• Relying On Accountant's Incorrect Advice about the Length of a Filing Extension Is Not Reasonable Cause for the Late Filing
  • April 15, 2013
  • Law Firm: Kronick Moskovitz Tiedemann Girard A Law Corporation - Sacramento Office
  • In Knappe v. United States (--- F.3d ----, C.A.9 (Cal.), April 04, 2013), the United States Court of Appeals considered whether the executor of an estate could show reasonable cause for filing an estate tax return past the legal deadline, and thereby avoid penalties for the late filing, because he received faulty advice from his accountant as to the length of the filing extension. The court ruled that filing deadlines are ascertainable and that incorrect advice about them is not "substantive advice" that executors of estates can fault for failing to meet the deadlines.

    Following the death of Ingeborg Pattee on November 30, 2005, her friend and business associate Peter Knappe became executor of her estate. For assistance in preparing and filing the estate's tax returns, Knappe enlisted the help of Francis Burns, a certified public accountant with whom he had a business relationship. Burns correctly advised Knappe that the deadline to file the estate tax return was nine months from the date of Pattee's death, August 30, 2006.

    Neding more time to obtain real estate appraisals, Knappe asked Burns to apply to the Internal Revenue Service ("IRS") for extensions, both for filing the return and for paying the estate's taxes. IRS Form 4786 allows for a six-month extension for filing the return, and a one-year extension for making payments.

    Burns filed for the extensions on August 30, 2006. However, Burns misunderstood the deadlines and wrongly told Knappe that he could obtain one-year extensions for both paying the tax and filing the return. Incorrectly believing that the filing deadline had been extended a full year, Knappe filed the return on May 29, 2007, well past the actual six-month deadline. When the IRS discovered the late filing, it assessed the estate a 20 percent penalty of $196,414.60.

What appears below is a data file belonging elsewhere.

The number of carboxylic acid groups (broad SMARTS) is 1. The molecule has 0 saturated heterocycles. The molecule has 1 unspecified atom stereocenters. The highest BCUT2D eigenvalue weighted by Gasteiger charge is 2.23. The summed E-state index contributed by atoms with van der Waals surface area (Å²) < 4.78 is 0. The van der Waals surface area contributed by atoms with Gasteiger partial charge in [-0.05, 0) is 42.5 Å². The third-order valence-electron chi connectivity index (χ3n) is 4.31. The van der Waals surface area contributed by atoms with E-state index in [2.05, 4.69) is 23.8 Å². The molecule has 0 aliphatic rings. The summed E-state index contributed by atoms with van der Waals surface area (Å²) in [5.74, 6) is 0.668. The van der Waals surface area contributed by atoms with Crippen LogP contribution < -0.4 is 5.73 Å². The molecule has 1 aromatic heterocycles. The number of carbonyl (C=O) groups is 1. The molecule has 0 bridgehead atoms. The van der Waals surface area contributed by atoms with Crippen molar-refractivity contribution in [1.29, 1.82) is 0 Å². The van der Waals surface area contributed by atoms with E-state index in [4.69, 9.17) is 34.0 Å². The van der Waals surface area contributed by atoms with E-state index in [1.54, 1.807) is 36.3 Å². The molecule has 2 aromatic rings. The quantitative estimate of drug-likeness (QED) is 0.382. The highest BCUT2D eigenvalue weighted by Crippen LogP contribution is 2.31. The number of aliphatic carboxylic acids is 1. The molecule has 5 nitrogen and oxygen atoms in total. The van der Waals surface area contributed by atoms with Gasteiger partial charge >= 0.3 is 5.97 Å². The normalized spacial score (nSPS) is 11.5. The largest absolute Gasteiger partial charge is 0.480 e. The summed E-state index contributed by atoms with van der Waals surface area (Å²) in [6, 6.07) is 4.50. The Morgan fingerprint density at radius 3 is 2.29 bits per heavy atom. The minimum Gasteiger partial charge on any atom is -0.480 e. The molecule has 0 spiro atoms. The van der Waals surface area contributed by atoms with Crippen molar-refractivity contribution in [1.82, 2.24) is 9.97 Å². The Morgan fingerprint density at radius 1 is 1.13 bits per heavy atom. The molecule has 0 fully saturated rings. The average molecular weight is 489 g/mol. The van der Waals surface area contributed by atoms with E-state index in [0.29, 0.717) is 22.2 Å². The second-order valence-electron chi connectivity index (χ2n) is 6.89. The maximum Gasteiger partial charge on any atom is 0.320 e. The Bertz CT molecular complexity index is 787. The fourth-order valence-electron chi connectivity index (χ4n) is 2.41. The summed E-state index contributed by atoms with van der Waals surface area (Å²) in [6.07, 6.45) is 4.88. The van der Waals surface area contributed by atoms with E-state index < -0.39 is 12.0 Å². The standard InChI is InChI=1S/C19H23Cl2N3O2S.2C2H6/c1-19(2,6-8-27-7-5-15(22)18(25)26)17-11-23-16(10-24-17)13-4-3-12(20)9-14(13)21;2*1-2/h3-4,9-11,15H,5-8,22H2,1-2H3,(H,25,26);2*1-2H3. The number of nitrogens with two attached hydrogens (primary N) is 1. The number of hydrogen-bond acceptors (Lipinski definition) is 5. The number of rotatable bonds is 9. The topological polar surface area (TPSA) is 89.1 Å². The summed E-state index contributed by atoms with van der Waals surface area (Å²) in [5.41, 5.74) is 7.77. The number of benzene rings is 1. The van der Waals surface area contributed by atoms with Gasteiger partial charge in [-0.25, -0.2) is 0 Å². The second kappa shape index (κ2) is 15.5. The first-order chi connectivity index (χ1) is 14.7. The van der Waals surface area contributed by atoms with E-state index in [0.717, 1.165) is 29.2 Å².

Knappe requested an abatement of the penalty arguing that his reliance on Burns' incorrect advice established a reasonable cause for the late filing. The IRS denied the abatement request and Knappe's administrative appeal. Knappe brought action in federal district court which granted summary judgment for the IRS. Knappe appealed.

    The Internal Revenue Code allows penalties for late filings to be abated if the failure to file was "due to reasonable cause and not due to willful neglect." The question was whether Knappe's reliance on his accountant's erroneous advice was "reasonable cause" or "willful neglect."

    Courts have answered that question by placing delinquent returns in one of two categories. The first category involves cases with taxpayers who delegate the task of filing a return to an expert agent who fails to meet the deadline. In this category, the burden for filing on time is placed squarely on the executor, not on an agent or employee of the executor. Such failure would constitute willful neglect because "reliance cannot function as a substitute for compliance with an unambiguous statute."

    The second category involves cases in which a taxpayer relies on an agent's erroneous substantive advice that no tax liability exists or no return is due. In these cases, when an accountant or an attorney advises a taxpayer on a matter of tax law, such as whether a liability exists, it is reasonable for the taxpayer to rely on that advice and this does constitute reasonable cause for delay. This case did not fall squarely into either category as Knappe neither delegated the task of filing the return to a neglectful agent nor received mistaken advice that no taxes were due. Rather, he personally filed the return after the actual deadline upon receiving Burns' faulty advice.

    The court determined this case is more like the first category than the second. Courts have consistently held that deadlines for filing are readily ascertainable and failure to adhere to them is not a result of heeding "substantive" advice from an expert, such as whether a liability exists. The court found Knappe's failure was not the result of heeding "substantive" advice. It was Knappe's duty to ascertain the correct extended filing deadline. By relying on his accountant's advice about that nonsubstantive matter, he failed to exercise ordinary business care and prudence and cannot show reasonable cause to excuse the penalty.

    The judgment was affirmed.